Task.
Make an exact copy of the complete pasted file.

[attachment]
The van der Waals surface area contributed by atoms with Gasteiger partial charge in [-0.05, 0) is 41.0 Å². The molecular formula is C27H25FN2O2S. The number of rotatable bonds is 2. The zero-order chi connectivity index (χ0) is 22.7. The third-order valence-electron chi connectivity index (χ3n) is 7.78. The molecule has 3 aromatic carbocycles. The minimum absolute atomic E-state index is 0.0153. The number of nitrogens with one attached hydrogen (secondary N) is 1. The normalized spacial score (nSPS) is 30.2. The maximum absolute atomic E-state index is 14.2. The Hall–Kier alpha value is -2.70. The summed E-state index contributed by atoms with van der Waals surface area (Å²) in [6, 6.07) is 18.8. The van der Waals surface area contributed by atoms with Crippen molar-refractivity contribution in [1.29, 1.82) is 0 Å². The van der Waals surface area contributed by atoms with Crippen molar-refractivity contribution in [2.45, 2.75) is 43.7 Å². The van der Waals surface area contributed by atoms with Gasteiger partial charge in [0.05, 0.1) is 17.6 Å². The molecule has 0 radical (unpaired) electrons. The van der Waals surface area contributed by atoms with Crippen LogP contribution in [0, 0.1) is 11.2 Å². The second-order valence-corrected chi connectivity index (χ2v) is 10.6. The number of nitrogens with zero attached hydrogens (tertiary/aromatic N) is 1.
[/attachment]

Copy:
The van der Waals surface area contributed by atoms with Gasteiger partial charge in [-0.05, 0) is 41.0 Å². The molecular formula is C27H25FN2O2S. The number of rotatable bonds is 2. The zero-order chi connectivity index (χ0) is 22.7. The third-order valence-electron chi connectivity index (χ3n) is 7.78. The molecule has 3 aromatic carbocycles. The minimum absolute atomic E-state index is 0.0153. The number of nitrogens with one attached hydrogen (secondary N) is 1. The normalized spacial score (nSPS) is 30.2. The maximum absolute atomic E-state index is 14.2. The Hall–Kier alpha value is -2.70. The summed E-state index contributed by atoms with van der Waals surface area (Å²) in [6, 6.07) is 18.8. The van der Waals surface area contributed by atoms with Crippen molar-refractivity contribution in [1.29, 1.82) is 0 Å². The van der Waals surface area contributed by atoms with Crippen molar-refractivity contribution in [2.45, 2.75) is 43.7 Å². The van der Waals surface area contributed by atoms with Gasteiger partial charge in [0.05, 0.1) is 17.6 Å². The molecule has 0 radical (unpaired) electrons. The van der Waals surface area contributed by atoms with Crippen LogP contribution in [0, 0.1) is 11.2 Å². The second-order valence-corrected chi connectivity index (χ2v) is 10.6. The number of nitrogens with zero attached hydrogens (tertiary/aromatic N) is 1.